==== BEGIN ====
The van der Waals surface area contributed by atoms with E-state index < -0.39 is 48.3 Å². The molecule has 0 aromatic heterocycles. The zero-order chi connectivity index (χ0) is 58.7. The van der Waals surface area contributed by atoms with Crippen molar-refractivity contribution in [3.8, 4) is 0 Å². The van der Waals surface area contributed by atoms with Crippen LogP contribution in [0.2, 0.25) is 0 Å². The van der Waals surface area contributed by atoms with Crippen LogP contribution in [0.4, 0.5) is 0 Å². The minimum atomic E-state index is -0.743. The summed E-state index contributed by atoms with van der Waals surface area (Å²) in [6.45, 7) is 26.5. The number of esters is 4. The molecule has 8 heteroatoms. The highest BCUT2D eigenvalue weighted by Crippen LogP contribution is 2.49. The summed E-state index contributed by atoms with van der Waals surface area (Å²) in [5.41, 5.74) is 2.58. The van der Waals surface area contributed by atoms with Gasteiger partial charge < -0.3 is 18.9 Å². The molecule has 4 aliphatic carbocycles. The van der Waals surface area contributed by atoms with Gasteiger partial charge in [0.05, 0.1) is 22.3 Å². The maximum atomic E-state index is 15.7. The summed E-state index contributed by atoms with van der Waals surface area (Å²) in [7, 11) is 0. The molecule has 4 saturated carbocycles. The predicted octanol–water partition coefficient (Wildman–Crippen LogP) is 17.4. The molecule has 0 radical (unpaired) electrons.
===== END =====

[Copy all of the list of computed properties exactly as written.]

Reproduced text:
The van der Waals surface area contributed by atoms with E-state index < -0.39 is 48.3 Å². The molecule has 0 aromatic heterocycles. The zero-order chi connectivity index (χ0) is 58.7. The van der Waals surface area contributed by atoms with Crippen molar-refractivity contribution in [3.8, 4) is 0 Å². The van der Waals surface area contributed by atoms with Crippen LogP contribution in [0.2, 0.25) is 0 Å². The van der Waals surface area contributed by atoms with Crippen LogP contribution in [0.4, 0.5) is 0 Å². The minimum atomic E-state index is -0.743. The summed E-state index contributed by atoms with van der Waals surface area (Å²) in [6.45, 7) is 26.5. The number of esters is 4. The molecule has 8 heteroatoms. The highest BCUT2D eigenvalue weighted by Crippen LogP contribution is 2.49. The summed E-state index contributed by atoms with van der Waals surface area (Å²) in [5.41, 5.74) is 2.58. The van der Waals surface area contributed by atoms with Gasteiger partial charge < -0.3 is 18.9 Å². The molecule has 4 aliphatic carbocycles. The van der Waals surface area contributed by atoms with Gasteiger partial charge in [0.05, 0.1) is 22.3 Å². The maximum atomic E-state index is 15.7. The summed E-state index contributed by atoms with van der Waals surface area (Å²) in [7, 11) is 0. The molecule has 4 saturated carbocycles. The predicted octanol–water partition coefficient (Wildman–Crippen LogP) is 17.4. The molecule has 0 radical (unpaired) electrons.